• Restrict a Quantity type to SimpleQuantity:

    * valueQuantity only SimpleQuantity
  • Condition.onset[x] is a choice of dateTime, Age, Period, Range or string. To restrict onset[x] to dateTime:

    * onset[x] only dateTime
  • Restrict onset[x] to either Period or Range:

    * onset[x] only Period or Range
  • Restrict onset[x] to Age, AgeRange, or DateRange, assuming AgeRange and DateRange are profiles of FHIR’s Range datatype (thus permissible restrictions on Range):

    * onset[x] only Age or AgeRange or DateRange
  • Restrict Observation.performer (a choice of reference to Practitioner, PractitionerRole, Organization, CareTeam, Patient, or RelatedPerson) to allow only Practitioner:

    * performer only Reference(Practitioner)
  • Restrict Observation.performer to either a Practitioner or a PractitionerRole:

    * performer only Reference(Practitioner or PractitionerRole)
  • Restrict performer to PrimaryCarePhysician or EmergencyRoomPhysician (assuming these are profiles on Practitioner):

    * performer only Reference(PrimaryCarePhysician or EmergencyRoomPhysician)
  • Restrict the Practitioner choice of performer to a PrimaryCarePhysician, without restricting other choices. Because the path specifically calls out the Practitioner choice, the result is that performer can reference a Practitioner resource that validates against the PrimaryCareProvider profile or any of the other choices (PractitionerRole, Organization, CareTeam, Patient, and RelatedPerson):

    * performer[Practitioner] only Reference(PrimaryCareProvider)

Defining Items

This section explains how to define items in FSH. The general pattern used to define an item in FSH is:

  • One declaration keyword statement
  • A number of additional keyword statements
  • A number of rules

Keyword statements follow the syntax:

{Keyword}: {value}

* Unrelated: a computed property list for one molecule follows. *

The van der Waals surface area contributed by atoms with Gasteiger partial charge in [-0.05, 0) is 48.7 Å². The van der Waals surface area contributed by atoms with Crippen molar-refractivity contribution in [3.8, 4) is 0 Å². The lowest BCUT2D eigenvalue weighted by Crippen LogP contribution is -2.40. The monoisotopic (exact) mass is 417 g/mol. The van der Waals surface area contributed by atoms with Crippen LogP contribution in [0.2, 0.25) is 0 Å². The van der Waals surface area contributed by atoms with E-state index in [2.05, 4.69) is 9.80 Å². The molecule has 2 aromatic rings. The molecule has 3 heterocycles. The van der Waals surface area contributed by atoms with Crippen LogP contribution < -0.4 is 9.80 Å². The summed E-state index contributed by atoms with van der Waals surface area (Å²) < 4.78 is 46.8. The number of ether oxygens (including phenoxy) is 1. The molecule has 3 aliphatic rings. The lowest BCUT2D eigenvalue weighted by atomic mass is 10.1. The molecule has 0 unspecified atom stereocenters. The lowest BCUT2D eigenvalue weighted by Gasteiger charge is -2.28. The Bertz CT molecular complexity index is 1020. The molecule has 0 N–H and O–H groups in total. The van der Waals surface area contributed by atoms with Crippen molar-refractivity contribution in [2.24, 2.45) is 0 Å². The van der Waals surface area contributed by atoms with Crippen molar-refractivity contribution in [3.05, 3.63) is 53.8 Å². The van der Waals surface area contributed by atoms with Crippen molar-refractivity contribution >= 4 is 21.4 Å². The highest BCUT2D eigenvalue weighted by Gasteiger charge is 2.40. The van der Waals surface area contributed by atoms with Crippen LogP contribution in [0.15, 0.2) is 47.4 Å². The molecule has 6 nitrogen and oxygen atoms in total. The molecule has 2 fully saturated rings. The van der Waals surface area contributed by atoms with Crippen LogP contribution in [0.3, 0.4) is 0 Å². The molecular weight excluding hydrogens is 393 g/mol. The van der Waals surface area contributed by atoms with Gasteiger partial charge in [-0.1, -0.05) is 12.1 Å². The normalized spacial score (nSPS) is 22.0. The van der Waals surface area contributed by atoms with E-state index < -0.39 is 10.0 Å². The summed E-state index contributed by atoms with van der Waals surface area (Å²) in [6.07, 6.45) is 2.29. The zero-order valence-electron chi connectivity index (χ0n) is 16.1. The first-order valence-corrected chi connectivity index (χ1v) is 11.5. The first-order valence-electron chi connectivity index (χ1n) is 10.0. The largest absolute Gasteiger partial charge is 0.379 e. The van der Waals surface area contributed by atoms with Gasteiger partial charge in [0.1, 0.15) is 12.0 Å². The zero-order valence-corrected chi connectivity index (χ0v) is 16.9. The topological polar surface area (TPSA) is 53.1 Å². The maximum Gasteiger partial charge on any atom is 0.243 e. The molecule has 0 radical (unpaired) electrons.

For example:

Extension: TreatmentIntent
Description: "The purpose of the treatment."

Declaration keywords, corresponding to the items defined by FSH, are as follows:

Declaration Keyword Purpose Data Type
Alias Declares an alias for a URL or OID name or $name
CodeSystem Declares a new code system name
Extension Declares a new extension name
Instance Declares a new instance id
Invariant Declares a new invariant id
Mapping Declares a new mapping id
Profile Declares a new profile name
RuleSet Declares a set of rules that can be reused name
ValueSet Declares a new value set name

Additional keywords are as follows:

Additional Keyword Purpose Data Type
Description Provides a human-readable description string or markdown
Expression The FHIR path expression in an invariant FHIRPath string
Id An identifier for an item id
InstanceOf The profile or resource an instance instantiates name or id or url
Parent Specifies the base class for a profile or extension name or id or url
Severity whether violation of an invariant represents an error or a warning code
Source The profile the mapping applies to name
Target The standard being mapped to uri
Title Short human-readable name string
Usage Specifies how an instance is intended to be used in the IG code
XPath the XPath in an invariant XPath string

Note: Keywords are case-sensitive.